One of the many things I collect are vintage aprons. I especially like the long, bib style that cross in the back and am also partial to the cobbler-style "jam" aprons. Anything to cover comfortably and loosely. There are also so many half-aprons out there, clearly designed for wasp-waisted corset wearing surburban housewives of the post-War era. Aprons came out of the maid's closet and were soon made in a florabundance of patterns and colors and fabrics: from sheer to organza, cotton to crinoline, even simple linen. Aprons were now acceptable to be worn by the uber-housewife who did everything while looking her best. Forget wearing an old pair of jeans and a T-shirt: aprons allowed our well-coiffed mothers to be dressed for anything while doing dishes or polishing silver or dusting the mantel. Then, if the door bell rang, you could unfurl your apron strings in a jiffy and check your lipstick in the hall mirror. So what if it was just your best friend coming for coffee? You were still meant to look "put together". Housewivery, when embraced with this kind of passion, was not for lazy slobs. I watched my mother go through these rituals and dances. It was what was done.
While the frillier half-apron evokes such 50s and 60s suburban nostalgia, the hardy bibstyle apron was for the workhorse farm wife. This was a serious, roll your sleeves up in the kitchen kind of apron and can three bushels of peaches and make 10 pies kind of apron. The farmhouse apron was longer, usually falling mid calf, and no doubt designed for we who are more amply endowed. A bib with loosely fastened arm holders kept the apron from falling down your arms but also provided ease of movement and agility. I also go nuts for rickrack, especially when found on vintage clothing items like cotton bib aprons--the farmhouse kind they wore on the WALTONS. Long and loose and made with floral patterned cotton and often embellished with rickrack. [Rickrack also reminds me of homemade dresses that my mother made for me in the 1960s--something about its carefree meandering in so many colors and widths. It is cute and just squeals 'homemade'...now it screams 'vintage'.]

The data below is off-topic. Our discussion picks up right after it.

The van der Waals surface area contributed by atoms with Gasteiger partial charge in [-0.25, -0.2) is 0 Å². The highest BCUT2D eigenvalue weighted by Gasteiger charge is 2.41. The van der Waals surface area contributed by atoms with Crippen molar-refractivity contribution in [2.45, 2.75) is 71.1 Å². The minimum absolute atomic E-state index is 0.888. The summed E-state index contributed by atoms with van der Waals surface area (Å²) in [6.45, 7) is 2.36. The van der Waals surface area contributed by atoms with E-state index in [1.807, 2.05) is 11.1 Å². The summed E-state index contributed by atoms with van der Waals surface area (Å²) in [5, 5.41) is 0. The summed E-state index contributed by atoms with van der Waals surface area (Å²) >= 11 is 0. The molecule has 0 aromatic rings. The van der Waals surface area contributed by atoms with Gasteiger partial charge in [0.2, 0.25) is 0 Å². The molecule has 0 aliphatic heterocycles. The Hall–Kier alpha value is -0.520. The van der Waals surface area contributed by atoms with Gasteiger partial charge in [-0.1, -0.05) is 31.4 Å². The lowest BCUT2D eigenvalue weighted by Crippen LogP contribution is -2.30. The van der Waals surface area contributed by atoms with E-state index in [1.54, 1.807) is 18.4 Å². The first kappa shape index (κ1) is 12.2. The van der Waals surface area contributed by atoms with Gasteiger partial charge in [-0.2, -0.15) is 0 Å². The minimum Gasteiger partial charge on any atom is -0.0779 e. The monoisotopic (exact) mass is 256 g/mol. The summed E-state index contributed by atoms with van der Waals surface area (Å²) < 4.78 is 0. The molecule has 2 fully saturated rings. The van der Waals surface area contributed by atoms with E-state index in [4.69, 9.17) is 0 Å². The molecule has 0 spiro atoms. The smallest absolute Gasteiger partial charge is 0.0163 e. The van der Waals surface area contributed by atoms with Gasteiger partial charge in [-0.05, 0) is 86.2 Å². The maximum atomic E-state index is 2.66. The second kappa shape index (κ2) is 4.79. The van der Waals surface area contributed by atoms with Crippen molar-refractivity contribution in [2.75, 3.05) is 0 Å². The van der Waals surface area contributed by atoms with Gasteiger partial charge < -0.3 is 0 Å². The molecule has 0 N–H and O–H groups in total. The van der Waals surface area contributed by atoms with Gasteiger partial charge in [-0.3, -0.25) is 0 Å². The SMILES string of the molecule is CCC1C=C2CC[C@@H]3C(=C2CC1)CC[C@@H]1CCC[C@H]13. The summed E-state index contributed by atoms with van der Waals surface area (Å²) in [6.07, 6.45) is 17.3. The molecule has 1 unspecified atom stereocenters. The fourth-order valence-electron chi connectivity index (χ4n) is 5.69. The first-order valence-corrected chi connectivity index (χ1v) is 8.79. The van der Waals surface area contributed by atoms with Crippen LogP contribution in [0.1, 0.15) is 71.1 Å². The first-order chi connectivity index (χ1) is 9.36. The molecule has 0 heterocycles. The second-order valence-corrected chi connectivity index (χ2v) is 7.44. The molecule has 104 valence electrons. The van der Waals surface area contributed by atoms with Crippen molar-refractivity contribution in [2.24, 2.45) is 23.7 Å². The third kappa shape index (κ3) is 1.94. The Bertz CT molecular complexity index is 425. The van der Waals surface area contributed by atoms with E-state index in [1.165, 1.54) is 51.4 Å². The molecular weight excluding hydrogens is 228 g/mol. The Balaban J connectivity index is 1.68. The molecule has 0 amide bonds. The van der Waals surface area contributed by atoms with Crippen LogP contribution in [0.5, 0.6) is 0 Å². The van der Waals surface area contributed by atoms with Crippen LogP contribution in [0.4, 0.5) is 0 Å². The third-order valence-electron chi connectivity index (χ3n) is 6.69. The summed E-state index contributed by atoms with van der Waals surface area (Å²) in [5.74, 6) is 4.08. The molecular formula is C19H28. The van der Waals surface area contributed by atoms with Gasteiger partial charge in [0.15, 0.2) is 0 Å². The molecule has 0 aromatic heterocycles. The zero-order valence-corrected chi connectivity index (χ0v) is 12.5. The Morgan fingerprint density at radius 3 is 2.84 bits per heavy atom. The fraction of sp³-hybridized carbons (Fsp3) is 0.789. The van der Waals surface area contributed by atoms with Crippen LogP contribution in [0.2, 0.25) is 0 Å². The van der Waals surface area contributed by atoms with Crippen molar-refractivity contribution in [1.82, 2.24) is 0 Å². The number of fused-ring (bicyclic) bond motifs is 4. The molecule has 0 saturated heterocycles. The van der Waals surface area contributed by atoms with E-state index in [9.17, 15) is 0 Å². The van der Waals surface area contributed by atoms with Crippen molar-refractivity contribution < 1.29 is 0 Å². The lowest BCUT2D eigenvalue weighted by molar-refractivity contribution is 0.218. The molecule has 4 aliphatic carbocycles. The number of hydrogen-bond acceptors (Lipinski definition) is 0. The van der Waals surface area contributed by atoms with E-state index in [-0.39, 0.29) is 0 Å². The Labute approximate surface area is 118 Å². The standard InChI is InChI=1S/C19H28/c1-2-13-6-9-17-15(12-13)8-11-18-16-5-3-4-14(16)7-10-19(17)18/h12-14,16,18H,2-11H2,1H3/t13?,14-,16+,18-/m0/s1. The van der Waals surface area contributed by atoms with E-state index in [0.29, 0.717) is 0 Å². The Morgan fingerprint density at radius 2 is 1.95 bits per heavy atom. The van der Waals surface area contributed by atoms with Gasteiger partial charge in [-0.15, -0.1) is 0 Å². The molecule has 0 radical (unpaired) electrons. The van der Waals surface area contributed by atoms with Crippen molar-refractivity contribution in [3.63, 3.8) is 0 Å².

Waty Taylor was one such farm woman. She lived across from my grandparents farm, in her Greek Revival Cape-style house, painted pink, "because I like pink!" she always said. She was an incredible cook and once did much of the baking at the Woodbound Inn just up the road and through the woods a few miles. Whenever we visited her she was always in her kitchen and usually baking pies or baked beans--the very best. When she sat, she kept her apron on always over a tidy dress and comfortable shoes. The only time I ever saw her without her apron on was when she came to my Grandmother's memorial service and reception. She seemed out of her element some how.
So now I stock pile these domestic memories, collecting them here and there for a song or even the occasional eBay find. Aprons are truly affordable antiques from another time and are representative of so much: our mothers, our grandmothers, of a more kitchen-centered domestic life. On other levels they could probably be viewed as anti-women/anti-feminist but I'm not going there. I never wear them but I probably should--perhaps I'm afraid I'd get them dirty and mussed up, thus tarnishing an image long held in my mind.
It can be difficult to imagine who wore a particular apron and even harder to place them on girlfriends or family members today. They are, perhaps, the most iconic representation of all of the good things about women and mothers, of hearth and home.